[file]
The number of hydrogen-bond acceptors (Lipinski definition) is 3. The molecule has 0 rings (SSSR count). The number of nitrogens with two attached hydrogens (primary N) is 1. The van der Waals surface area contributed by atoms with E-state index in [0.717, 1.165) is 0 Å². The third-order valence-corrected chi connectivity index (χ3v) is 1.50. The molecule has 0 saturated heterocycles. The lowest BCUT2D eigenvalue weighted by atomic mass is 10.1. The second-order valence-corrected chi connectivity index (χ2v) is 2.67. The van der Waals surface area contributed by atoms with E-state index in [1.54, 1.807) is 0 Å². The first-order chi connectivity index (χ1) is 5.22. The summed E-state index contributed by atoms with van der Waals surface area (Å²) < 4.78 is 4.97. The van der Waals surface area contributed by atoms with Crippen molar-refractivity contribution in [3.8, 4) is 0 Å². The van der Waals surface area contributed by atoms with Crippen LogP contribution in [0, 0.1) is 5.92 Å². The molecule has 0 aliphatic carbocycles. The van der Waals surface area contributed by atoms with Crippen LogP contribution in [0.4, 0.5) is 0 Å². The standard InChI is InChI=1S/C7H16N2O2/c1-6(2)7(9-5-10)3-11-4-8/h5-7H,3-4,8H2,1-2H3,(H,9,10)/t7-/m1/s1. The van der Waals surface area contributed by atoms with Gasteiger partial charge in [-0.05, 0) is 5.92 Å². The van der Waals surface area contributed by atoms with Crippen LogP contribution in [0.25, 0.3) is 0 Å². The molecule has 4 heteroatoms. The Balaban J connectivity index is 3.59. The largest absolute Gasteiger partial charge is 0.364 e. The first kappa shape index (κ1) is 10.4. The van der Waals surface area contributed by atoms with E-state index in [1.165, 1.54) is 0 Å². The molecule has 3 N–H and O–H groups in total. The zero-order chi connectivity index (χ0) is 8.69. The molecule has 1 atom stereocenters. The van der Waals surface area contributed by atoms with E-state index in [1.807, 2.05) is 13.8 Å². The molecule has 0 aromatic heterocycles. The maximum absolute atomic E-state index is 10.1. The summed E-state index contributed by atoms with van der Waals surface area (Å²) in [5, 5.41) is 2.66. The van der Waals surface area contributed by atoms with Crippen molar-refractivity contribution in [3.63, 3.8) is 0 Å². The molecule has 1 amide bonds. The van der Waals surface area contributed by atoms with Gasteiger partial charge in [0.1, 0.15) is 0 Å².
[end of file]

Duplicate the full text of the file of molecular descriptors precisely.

The number of hydrogen-bond acceptors (Lipinski definition) is 3. The molecule has 0 rings (SSSR count). The number of nitrogens with two attached hydrogens (primary N) is 1. The van der Waals surface area contributed by atoms with E-state index in [0.717, 1.165) is 0 Å². The third-order valence-corrected chi connectivity index (χ3v) is 1.50. The molecule has 0 saturated heterocycles. The lowest BCUT2D eigenvalue weighted by atomic mass is 10.1. The second-order valence-corrected chi connectivity index (χ2v) is 2.67. The van der Waals surface area contributed by atoms with E-state index in [1.54, 1.807) is 0 Å². The first-order chi connectivity index (χ1) is 5.22. The summed E-state index contributed by atoms with van der Waals surface area (Å²) < 4.78 is 4.97. The van der Waals surface area contributed by atoms with Crippen molar-refractivity contribution in [3.8, 4) is 0 Å². The van der Waals surface area contributed by atoms with Crippen LogP contribution in [0, 0.1) is 5.92 Å². The molecule has 0 aliphatic carbocycles. The van der Waals surface area contributed by atoms with Crippen LogP contribution in [0.4, 0.5) is 0 Å². The standard InChI is InChI=1S/C7H16N2O2/c1-6(2)7(9-5-10)3-11-4-8/h5-7H,3-4,8H2,1-2H3,(H,9,10)/t7-/m1/s1. The van der Waals surface area contributed by atoms with Gasteiger partial charge in [-0.05, 0) is 5.92 Å². The van der Waals surface area contributed by atoms with Crippen LogP contribution in [0.25, 0.3) is 0 Å². The molecule has 4 heteroatoms. The Balaban J connectivity index is 3.59. The largest absolute Gasteiger partial charge is 0.364 e. The first kappa shape index (κ1) is 10.4. The van der Waals surface area contributed by atoms with E-state index in [1.165, 1.54) is 0 Å². The molecule has 3 N–H and O–H groups in total. The zero-order chi connectivity index (χ0) is 8.69. The molecule has 1 atom stereocenters. The van der Waals surface area contributed by atoms with E-state index in [1.807, 2.05) is 13.8 Å². The molecule has 0 aromatic heterocycles. The maximum absolute atomic E-state index is 10.1. The summed E-state index contributed by atoms with van der Waals surface area (Å²) in [5, 5.41) is 2.66. The van der Waals surface area contributed by atoms with Crippen molar-refractivity contribution in [3.63, 3.8) is 0 Å². The molecule has 1 amide bonds. The van der Waals surface area contributed by atoms with Gasteiger partial charge in [0.1, 0.15) is 0 Å².